Like Eddie Redmayne and Marmite, critics (and audiences) seem to be largely split on the Dick Cheney biopic, Vice, but I’m not entirely sure where all the hatred comes from. From a filmmaking standpoint, I suppose, Vice does not have a consistent narrative through-line, the story is somewhat scattershot, there’s very little character progression in the title character, and Adam McKay dares to inject occasional doses of black humor into the proceedings.
Viewed from a historical perspective, however, Vice is a scorcher, a damning indictment of a political sociopath literally responsible for hundreds of thousands of deaths, a quietly malevolent force who manipulated us into a war for reasons that still aren’t entirely clear (oil, Halliburton, money, because he could?). I know considerably more about Dick Cheney than before I watched Vice, but I still don’t feel like I understand him, and that’s either because McKay lacked a source that could provide insights into Cheney’s inner workings, or — more likely — because there’s just no understanding Dick Cheney. He’s impenetrable, a two-dimensional supervillain motivated solely by the desire to accumulate more power.
As a person, I think we learn all we need to know about Dick Cheney early on in the film when a young Cheney — a college drop-out and a drunk who works on power lines for a living — sees a co-worker fall. The man’s leg snaps. He lies on the ground writhing in pain, bone jutting out. Cheney stands over him non-plussed. Indifferent. He looks at the man like a stray dog that needs to be put down before turning his back on him and walking away.
Bale’s performance is a powerful one — there were long stretches of the movies where I completely forgot that I was watching The Dark Knight inhabit the former Vice President — but I think what Bale does best here is refuse to let the audience inside his thought process — we never see the wheels turning inside his mind, just a jackhammer pounding through cement. Cheney’s actions are inscrutable, and while that might make Cheney a frustrating character for a film, it also seems to get to the heart of Dick Cheney the man. He’s not human — he’s a skilled political cyborg, who knows precisely how to manipulate others into doing his bidding.
The only moments in which we see a flicker of humanity are those with Cheney’s family — his initial motivations, at least, seem to be guided by a desire not to disappoint his wife, Lynne Cheney, a calculating woman in her own right who understands that the avenues of power aren’t available to women and so she lives vicariously through her husband. Dick Cheney is also occasionally soft around his daughters, but even then, his thirst for political power ultimately outweighs his affection for his children. None of these glimpses into Cheney’s family life, however, are enough to humanize the inhuman.
McKay’s film takes us through Cheney’s entire political life, beginning as an intern for Donald Rumsfeld under Nixon. While Rummy (Steve Carell) managed to alienate himself from Nixon’s inner circle, that turned into something of a blessing, because after Nixon’s resignation, Rumsfeld and Cheney saw an opportunity to take power as one of the few Republicans unblemished by Watergate. The Gerald Ford presidency set them on their paths, and afterward, Cheney — an unskilled politician — served as Wyoming’s lone House Representative for a decade, thanks largely to Lynne Cheney’s campaign skills and Dick’s ability to consolidate a lot of power into that position (in fact, Cheney was instrumental in paving the way for Roger Ailes and Fox News).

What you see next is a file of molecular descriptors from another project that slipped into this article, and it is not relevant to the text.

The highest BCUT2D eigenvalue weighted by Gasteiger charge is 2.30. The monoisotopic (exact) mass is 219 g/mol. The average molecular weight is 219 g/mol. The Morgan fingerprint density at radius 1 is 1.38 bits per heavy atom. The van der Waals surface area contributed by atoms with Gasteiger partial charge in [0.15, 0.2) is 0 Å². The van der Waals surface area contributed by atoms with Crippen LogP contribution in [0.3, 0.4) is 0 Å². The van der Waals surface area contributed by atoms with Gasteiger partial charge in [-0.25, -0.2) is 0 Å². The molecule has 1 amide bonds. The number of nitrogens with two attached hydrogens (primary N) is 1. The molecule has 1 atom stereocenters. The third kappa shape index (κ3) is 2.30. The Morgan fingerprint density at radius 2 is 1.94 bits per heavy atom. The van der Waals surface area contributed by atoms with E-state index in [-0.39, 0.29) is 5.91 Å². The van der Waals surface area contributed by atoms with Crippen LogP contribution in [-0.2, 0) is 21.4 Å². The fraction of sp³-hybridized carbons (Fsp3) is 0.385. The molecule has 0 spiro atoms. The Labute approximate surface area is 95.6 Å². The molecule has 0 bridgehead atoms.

What’s also fascinating is seeing how small the political world is. All of these political figures who started out came in the ’70s and early ’80s — Rumsfeld, Cheney, George H.W. Bush, Antonin Scalia, Roger Ailes, Karl Rove — continue to intersect throughout their careers. While these establishment Republicans obviously have no love for Donald Trump, they created the infrastructure that made him possible — the “swamp” Trump has both campaigned against and benefited from.
In so many ways, Dick Cheney was also far more evil than Donald Trump, a bumbling, idiotic fool haphazardly grasping for power. Trump ignores norms (and the rule of law) to achieve his, while Cheney understood how to navigate the legal system and the government bureaucracy to achieve his. While George W. Bush may occasionally seem like a kinder, gentler alternative to Trump in retrospect, McKay reminds us of just how sinister our government was under Cheney, a man who committed so many of the same sins as Trump, but who knew how to do it quietly and (mostly) without inviting constant investigations. Hell, Cheney convinced 70 percent of Americans (including a lot of Democrats, like Hillary Clinton) that it was a good idea to invade a country that had nothing to do with 9/11 — he got thousands of American troops killed, and hundreds of thousands of Iraqis killed, while also laying the groundwork for ISIS. Not that Cheney cares. If he had a Twitter account, every single tweet would read “Go fuck yourself.”
All of which is to say that Vice is both instructive and fascinating, and that Bale and Amy Adams absolutely deserve their inevitable Oscar nominations (Carell and Sam Rockwell are also brilliant as Rumsfeld and George W., respectively). Some of the choices that McKay makes by trying to apply the absurd flourishes of The Big Short to Vice don’t work in the context of Cheney, and I wasn’t a huge fan of the narrative device that bookended the film. However, I’m willing to overlook some of the mistakes McKay makes as a filmmaker because he so capably captured the spirit of Dick Cheney as a man, which is to say, not a man at all but an appalling vessel for power and malevolent evil.
Header Image Source: Annapurna Pictures